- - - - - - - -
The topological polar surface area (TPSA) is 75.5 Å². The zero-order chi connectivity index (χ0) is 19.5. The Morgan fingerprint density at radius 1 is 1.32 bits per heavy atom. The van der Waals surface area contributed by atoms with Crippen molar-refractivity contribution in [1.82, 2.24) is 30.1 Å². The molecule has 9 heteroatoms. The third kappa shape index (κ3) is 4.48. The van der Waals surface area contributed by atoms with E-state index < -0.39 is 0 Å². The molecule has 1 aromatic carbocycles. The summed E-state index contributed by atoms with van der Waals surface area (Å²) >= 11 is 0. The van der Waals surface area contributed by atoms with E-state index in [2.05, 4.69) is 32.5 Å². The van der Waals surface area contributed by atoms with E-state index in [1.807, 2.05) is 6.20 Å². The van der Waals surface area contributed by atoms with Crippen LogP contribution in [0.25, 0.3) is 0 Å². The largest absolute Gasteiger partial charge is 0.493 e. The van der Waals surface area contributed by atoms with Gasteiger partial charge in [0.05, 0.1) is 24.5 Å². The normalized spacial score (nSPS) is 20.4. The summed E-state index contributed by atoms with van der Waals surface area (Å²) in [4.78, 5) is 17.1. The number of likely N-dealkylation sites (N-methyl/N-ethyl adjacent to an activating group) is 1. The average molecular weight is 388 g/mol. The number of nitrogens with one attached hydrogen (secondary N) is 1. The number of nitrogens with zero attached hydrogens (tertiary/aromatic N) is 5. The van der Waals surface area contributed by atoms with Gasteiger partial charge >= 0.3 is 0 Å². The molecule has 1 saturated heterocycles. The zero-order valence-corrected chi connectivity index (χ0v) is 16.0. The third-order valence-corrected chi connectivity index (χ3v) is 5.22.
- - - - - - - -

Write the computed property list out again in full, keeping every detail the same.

The topological polar surface area (TPSA) is 75.5 Å². The zero-order chi connectivity index (χ0) is 19.5. The Morgan fingerprint density at radius 1 is 1.32 bits per heavy atom. The van der Waals surface area contributed by atoms with Crippen molar-refractivity contribution in [1.82, 2.24) is 30.1 Å². The molecule has 9 heteroatoms. The third kappa shape index (κ3) is 4.48. The van der Waals surface area contributed by atoms with E-state index < -0.39 is 0 Å². The molecule has 1 aromatic carbocycles. The summed E-state index contributed by atoms with van der Waals surface area (Å²) >= 11 is 0. The van der Waals surface area contributed by atoms with E-state index in [2.05, 4.69) is 32.5 Å². The van der Waals surface area contributed by atoms with E-state index in [1.807, 2.05) is 6.20 Å². The van der Waals surface area contributed by atoms with Crippen LogP contribution in [0.25, 0.3) is 0 Å². The largest absolute Gasteiger partial charge is 0.493 e. The van der Waals surface area contributed by atoms with Gasteiger partial charge in [0.05, 0.1) is 24.5 Å². The normalized spacial score (nSPS) is 20.4. The summed E-state index contributed by atoms with van der Waals surface area (Å²) in [4.78, 5) is 17.1. The number of likely N-dealkylation sites (N-methyl/N-ethyl adjacent to an activating group) is 1. The average molecular weight is 388 g/mol. The number of nitrogens with one attached hydrogen (secondary N) is 1. The number of nitrogens with zero attached hydrogens (tertiary/aromatic N) is 5. The van der Waals surface area contributed by atoms with Gasteiger partial charge >= 0.3 is 0 Å². The molecule has 1 saturated heterocycles. The zero-order valence-corrected chi connectivity index (χ0v) is 16.0. The third-order valence-corrected chi connectivity index (χ3v) is 5.22.